Engineering and Computer Science Students Win Panasci Business Plan Competition with Wearable Inhaler Designed During [email protected]

 In-Spire with Panasci Check

April 18, 2018

College of Engineering and Computer Science students Kayla Simon ’19 and Elizabeth Tarangelo ’19 took first place and a $20,000 prize in the 2018 Panasci Business Plan Competition with their In-Spire wearable asthma inhaler. The competition is hosted by the Martin J. Whitman School of Management.

“We’re honored that the judges saw the potential for In-Spire and our business plan,” said Tarangelo. “We have a lot of work ahead of us but this prize money will go a long way towards moving us forward.”

In-Spire is a bracelet that holds up to ten doses of asthma medication. Tarangelo, a bioengineering major, has exercise-induced asthma and saw a need for a portable inhaler after realizing she did not always have one nearby when she needed it. She teamed up with Simon, an aerospace engineering major, during the 2017 [email protected] invention accelerator program in New York City and their invention took first place. [email protected] gave them experience pitching In-Spire to guest evaluators and judges, but Simon and Tarangelo had to learn to structure and format a business plan to compete with students who had more experience creating growth-oriented business models.

“As engineers we have all the technical details but to write the business plan we had to do a lot of research,” said Simon. “You also need to be able to show it can succeed financially.”

Blackstone LaunchPad has been instrumental in moving us forward, they have experience in the startup world and can connect us with business, marketing and legal help from all across the SU campus,” said Tarangelo.

In-Spire also tied for first place at Syracuse University’s Impact Prize awards, won the SU campus ACC InVenture Prize competition and took first place in the Product category at the SU iPrize Competition. They have also been working with the New York State Science and Law Technology Center at the SU College of Law on an Intellectual Property report, and just applied to the CNY Biotech Accelerator for the prestigious Medical Device Innovation Challenge.

“It is such a pleasure to work with the accomplished In-Spire team. They have a compelling invention, and have invested a great deal of time and energy to turn it into a strong business model, supported by industry and market research, and a clear path to market. We look forward to continuing to work with them on their roadmap, which includes incorporation, finalizing their patent, final prototype and testing, and the FDA approval process. The [email protected] program put them in such a competitive position, and the SU innovation ecosystem helped accelerate their progress,” said Blackstone LaunchPad Executive Director Linda Hartsock.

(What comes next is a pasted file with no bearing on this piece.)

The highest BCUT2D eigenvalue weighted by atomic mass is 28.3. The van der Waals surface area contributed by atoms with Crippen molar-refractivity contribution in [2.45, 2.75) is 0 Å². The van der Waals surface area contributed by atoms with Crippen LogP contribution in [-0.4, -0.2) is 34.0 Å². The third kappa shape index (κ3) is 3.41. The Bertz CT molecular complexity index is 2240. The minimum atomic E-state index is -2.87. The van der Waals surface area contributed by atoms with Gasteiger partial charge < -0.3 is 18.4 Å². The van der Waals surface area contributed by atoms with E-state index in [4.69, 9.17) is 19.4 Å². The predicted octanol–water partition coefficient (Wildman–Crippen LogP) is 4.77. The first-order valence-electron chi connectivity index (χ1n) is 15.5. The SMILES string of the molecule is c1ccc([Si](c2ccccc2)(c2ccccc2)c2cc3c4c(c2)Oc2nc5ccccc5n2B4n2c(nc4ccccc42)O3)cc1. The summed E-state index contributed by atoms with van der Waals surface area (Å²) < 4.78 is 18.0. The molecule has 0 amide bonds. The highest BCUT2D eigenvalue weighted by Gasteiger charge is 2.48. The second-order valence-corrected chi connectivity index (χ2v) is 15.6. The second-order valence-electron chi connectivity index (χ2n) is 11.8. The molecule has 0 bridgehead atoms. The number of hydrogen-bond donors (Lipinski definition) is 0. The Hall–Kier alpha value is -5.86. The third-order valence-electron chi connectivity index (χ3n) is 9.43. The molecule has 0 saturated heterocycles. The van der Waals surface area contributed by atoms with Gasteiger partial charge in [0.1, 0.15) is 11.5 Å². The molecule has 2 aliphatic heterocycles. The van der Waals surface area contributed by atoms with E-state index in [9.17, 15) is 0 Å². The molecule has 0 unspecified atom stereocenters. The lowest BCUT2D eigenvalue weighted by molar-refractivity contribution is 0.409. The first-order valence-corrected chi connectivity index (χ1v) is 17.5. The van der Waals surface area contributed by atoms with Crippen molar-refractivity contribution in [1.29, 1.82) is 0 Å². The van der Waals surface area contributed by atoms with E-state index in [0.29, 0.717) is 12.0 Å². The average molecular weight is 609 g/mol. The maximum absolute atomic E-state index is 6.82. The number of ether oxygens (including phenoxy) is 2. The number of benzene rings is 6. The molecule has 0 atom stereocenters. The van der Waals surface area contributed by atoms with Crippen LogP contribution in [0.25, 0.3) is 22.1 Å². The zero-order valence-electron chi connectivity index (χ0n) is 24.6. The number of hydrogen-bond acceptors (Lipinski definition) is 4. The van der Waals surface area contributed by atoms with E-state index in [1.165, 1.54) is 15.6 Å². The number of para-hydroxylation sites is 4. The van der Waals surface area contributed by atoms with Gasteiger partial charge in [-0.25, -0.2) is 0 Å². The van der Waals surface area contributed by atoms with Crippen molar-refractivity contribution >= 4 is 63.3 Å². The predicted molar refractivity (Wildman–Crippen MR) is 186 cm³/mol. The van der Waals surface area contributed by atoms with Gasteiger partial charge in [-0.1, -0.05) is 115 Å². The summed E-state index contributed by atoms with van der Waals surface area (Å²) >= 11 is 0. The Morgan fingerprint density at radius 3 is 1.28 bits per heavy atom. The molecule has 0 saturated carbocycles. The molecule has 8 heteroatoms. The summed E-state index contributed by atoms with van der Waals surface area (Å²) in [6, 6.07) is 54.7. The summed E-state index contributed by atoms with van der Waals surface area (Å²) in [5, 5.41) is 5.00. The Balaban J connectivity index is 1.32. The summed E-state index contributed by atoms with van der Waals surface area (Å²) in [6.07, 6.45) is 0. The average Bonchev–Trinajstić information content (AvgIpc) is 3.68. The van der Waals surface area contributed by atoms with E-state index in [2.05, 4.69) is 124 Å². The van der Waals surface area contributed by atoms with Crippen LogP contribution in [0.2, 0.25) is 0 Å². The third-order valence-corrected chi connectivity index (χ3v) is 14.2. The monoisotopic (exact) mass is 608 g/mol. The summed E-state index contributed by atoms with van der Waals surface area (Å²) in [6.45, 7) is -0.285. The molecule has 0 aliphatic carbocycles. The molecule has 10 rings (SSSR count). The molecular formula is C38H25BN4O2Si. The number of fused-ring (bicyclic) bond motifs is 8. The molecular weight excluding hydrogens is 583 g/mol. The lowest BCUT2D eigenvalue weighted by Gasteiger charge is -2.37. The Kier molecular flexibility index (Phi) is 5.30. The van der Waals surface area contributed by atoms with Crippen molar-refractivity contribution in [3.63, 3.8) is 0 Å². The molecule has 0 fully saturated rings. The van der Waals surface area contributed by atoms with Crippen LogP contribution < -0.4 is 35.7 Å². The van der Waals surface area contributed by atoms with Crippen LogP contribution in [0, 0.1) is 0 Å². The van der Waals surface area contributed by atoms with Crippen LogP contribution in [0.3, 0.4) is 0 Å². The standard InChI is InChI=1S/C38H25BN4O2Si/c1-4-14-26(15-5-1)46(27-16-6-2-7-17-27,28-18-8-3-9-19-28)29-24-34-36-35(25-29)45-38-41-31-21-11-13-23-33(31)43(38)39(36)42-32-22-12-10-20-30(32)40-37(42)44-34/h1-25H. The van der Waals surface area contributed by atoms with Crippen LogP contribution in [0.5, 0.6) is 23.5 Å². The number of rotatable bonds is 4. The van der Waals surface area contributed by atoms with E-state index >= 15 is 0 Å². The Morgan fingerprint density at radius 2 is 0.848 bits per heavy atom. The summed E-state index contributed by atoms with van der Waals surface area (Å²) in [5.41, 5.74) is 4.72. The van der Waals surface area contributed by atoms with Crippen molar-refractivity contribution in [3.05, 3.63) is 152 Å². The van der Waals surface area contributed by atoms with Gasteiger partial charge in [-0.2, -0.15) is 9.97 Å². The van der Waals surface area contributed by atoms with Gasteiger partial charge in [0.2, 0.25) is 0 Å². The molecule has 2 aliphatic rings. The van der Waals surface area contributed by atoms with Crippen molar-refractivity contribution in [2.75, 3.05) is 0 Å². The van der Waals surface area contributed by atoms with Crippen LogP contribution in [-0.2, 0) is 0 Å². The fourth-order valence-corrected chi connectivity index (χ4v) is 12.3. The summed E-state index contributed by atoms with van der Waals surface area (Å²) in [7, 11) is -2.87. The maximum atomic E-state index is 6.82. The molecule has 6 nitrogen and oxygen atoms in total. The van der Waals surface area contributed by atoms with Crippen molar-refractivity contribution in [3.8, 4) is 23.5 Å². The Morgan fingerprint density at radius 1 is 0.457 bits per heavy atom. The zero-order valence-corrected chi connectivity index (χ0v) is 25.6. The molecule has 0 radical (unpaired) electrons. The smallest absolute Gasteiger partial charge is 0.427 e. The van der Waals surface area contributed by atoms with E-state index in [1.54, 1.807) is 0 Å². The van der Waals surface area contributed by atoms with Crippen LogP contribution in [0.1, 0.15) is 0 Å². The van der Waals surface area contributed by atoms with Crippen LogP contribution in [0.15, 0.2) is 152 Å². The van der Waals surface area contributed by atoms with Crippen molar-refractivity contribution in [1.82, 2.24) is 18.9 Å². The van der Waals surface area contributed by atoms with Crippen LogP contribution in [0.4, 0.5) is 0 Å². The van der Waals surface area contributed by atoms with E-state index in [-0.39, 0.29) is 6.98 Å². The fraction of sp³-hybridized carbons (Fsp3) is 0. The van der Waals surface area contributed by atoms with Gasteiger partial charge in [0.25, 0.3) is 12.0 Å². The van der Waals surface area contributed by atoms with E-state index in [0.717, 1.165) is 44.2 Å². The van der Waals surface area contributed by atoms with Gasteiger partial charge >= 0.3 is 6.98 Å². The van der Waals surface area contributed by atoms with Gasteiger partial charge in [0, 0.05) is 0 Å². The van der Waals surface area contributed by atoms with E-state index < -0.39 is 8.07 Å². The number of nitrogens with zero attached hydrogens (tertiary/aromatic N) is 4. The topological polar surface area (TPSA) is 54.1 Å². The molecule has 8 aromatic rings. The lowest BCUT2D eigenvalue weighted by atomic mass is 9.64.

Later this month, the In-Spire team will be part of the New York State Business Plan Competition.

“Getting feedback from judges has been invaluable. It has validated that this is something we should keep pursuing,” said Tarangelo.

As student entrepreneurs, Simon and Tarangelo are busy balancing engineering courses while also growing their business. It is not easy but they have no doubt there is a demand for their wearable inhaler.

“We have met so many people with asthma, parents, entrepreneurs, even judges who say they want to be our first customer,” said Simon.

Team WAYV finished in second place at the Panasci Business Plan Competition and won $7,500. WAYV team members Julia Haber, Mitchel Myers, Alex Hively, Dylan Gans, and Sarah Mathews developed a business that facilitates an experiential connection between brands and college students through a unique pop-up shop experience.

Team Miruku finished in third place and won $2500. Miruku team members Thuy Nguyen and Giorgio Parlato developed a unique peanut milk beverage made with sustainable ingredients that has more protein than other non-dairy milk types.

For a full list of winners, click here.